A Community Devoted to the Preservation and Practice of Celestial Navigation and Other Methods of Traditional Wayfinding
From: Hewitt Schlereth
Date: 2015 Feb 5, 07:33 -0800
On Feb 5, 2015, at 6:21 AM, Tom Sult <NoReply_TomSult@fer3.com> wrote:
Generally speaking the cocked hat is 1 to 3 miles per side. Given that at sea a very good site is going to place you within 1 mile of your GPS position, any place inside is a reasonable approximation of your position. Unless your sites are composed of multiple sites with averaging it seems to me that we're talking about insignificant figures by placing too much emphasis on the precise center of the cocked hat. Celestial navigation is for mid ocean navigation and having your position fit underneath the tip of your finger is pretty darn good.Thoughts from a generally lazy and certainly not academic celestial navigator.By the way I always take multiple sites. I just don't have the confidence to take two sites and call it good. So perhaps I should add generally lazy, gently chicken and certainly not academic.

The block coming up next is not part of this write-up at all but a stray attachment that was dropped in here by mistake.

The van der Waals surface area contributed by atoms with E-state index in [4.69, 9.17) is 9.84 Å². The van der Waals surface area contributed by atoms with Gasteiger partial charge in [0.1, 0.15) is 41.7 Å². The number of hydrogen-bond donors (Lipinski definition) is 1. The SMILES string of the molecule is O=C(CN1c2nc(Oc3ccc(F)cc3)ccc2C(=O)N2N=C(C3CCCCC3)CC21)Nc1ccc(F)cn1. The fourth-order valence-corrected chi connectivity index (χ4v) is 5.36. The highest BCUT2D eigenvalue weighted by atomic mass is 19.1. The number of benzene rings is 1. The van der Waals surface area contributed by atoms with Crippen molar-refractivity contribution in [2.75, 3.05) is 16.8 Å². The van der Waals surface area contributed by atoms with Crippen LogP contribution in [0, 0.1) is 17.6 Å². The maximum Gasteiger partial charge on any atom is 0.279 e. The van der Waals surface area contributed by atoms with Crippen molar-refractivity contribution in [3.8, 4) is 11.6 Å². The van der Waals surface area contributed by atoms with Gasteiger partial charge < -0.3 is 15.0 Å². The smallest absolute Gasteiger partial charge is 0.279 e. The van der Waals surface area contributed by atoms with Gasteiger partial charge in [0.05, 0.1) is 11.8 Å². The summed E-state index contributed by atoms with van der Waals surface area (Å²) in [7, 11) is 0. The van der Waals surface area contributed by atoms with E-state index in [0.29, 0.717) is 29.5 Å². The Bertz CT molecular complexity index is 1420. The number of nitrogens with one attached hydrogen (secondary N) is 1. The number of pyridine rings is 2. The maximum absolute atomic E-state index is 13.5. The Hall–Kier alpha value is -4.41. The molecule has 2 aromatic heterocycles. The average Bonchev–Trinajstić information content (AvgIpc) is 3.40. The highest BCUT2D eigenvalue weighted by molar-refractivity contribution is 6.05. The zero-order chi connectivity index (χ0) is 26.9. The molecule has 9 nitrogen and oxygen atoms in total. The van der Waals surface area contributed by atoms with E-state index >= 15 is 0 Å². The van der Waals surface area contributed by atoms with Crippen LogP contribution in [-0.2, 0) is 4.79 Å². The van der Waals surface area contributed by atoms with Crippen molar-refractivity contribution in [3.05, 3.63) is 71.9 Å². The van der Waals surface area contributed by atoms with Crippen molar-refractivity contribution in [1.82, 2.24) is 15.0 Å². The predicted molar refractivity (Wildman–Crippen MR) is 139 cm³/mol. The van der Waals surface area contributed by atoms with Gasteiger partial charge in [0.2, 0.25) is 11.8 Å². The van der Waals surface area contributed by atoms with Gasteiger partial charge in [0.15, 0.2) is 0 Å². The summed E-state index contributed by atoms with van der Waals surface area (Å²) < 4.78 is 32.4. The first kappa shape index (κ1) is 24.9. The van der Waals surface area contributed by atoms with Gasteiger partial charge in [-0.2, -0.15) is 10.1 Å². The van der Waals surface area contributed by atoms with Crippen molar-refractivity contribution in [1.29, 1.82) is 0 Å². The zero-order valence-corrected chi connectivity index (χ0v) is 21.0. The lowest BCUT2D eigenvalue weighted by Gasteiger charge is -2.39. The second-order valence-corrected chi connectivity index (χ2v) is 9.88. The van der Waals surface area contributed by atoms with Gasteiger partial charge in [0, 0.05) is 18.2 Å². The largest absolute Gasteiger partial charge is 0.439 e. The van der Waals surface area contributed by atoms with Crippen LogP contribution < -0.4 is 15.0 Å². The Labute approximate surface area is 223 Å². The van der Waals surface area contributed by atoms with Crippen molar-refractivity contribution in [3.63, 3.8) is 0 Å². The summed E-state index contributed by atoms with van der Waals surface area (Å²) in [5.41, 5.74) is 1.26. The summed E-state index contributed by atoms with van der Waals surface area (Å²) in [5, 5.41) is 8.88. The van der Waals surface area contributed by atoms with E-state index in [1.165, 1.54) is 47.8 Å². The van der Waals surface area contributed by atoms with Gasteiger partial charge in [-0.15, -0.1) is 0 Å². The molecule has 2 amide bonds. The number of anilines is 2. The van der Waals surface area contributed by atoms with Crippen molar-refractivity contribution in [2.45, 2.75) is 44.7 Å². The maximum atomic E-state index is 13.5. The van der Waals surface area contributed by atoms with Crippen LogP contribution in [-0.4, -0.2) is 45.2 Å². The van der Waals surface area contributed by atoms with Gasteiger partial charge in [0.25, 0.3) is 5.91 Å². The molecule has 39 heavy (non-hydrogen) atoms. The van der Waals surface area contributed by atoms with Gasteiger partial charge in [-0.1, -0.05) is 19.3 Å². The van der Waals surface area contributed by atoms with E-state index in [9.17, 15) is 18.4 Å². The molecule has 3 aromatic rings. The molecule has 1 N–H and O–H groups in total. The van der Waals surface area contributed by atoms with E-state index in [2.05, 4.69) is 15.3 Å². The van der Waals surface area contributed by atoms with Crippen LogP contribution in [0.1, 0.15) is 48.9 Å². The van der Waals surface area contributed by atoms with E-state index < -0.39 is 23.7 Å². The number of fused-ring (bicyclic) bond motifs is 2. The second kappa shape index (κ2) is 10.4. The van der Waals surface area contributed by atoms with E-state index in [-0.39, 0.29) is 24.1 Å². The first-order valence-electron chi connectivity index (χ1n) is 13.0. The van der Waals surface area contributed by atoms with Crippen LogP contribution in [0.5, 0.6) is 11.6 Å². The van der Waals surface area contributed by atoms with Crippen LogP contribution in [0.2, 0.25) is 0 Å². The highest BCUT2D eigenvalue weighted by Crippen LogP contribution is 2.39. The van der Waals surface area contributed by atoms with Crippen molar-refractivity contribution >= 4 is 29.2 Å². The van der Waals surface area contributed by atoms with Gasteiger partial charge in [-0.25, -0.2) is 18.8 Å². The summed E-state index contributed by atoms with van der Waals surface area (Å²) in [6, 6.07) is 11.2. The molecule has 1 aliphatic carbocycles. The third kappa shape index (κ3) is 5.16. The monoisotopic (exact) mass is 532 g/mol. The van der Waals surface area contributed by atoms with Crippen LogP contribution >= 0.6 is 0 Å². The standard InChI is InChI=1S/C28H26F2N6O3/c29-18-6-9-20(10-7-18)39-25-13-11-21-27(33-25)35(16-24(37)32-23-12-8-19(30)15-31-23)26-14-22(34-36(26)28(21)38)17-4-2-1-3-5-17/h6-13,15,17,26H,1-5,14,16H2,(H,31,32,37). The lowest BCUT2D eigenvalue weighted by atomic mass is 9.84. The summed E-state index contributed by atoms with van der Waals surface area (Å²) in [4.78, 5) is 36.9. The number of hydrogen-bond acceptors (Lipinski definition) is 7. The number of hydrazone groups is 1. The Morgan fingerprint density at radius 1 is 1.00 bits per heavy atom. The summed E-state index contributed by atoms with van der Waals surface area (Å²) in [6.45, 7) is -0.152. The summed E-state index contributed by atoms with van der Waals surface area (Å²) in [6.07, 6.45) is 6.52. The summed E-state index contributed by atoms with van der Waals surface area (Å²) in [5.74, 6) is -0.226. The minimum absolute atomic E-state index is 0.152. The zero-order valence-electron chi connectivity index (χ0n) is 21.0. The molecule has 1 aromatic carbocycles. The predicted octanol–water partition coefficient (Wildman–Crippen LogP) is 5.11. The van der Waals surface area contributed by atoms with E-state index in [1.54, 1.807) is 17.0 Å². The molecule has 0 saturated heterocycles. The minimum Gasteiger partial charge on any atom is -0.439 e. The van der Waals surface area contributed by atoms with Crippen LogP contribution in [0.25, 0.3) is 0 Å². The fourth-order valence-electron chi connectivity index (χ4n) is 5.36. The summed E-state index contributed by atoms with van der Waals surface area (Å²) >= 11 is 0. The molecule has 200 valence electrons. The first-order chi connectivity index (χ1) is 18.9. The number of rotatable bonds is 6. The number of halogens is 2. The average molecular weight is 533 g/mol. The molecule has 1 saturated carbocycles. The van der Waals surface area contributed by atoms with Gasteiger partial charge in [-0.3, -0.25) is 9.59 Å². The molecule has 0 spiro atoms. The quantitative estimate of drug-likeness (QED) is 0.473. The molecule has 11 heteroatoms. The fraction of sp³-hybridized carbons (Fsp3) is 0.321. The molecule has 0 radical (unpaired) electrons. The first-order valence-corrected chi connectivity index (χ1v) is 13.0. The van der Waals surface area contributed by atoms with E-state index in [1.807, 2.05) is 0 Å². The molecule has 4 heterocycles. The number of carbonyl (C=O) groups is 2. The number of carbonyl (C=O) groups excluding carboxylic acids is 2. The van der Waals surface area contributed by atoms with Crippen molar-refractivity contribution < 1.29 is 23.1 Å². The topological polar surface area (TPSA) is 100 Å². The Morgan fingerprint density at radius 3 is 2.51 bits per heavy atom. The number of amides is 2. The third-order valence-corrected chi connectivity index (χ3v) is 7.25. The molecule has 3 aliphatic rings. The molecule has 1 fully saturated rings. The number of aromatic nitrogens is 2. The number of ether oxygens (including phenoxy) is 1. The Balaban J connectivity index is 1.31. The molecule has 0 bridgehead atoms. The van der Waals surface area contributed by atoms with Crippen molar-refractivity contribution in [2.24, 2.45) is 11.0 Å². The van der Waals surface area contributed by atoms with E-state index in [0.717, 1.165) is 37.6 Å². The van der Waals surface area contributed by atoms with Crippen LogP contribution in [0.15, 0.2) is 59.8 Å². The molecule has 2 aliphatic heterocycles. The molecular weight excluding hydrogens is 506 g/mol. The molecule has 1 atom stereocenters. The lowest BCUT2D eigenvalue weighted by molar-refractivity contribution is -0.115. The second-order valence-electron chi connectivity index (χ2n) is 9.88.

Tom SultSent from my iPhone
On Feb 5, 2015, at 07:31, Robin Stuart <NoReply_Stuart@fer3.com> wrote:
The procedure for finding the centre of a quadrilateral or other figure is described in the Nautical Almanac. I don't have the page number with me but the formulas involve sums of sines and cosines of azimuths. The formulas are derived by a least squares fit to the observations. If you apply the formulas to 3 observations you'll get the symmedian point of the cocked hat that has been discussed here extensively. The formulas in the NA assume that any constant offset (such as an unknown Index Error) is zero. It is a fairly easy matter to extend the method to perform the least squares fit incorporating an unknown constant and actually produce a value for it.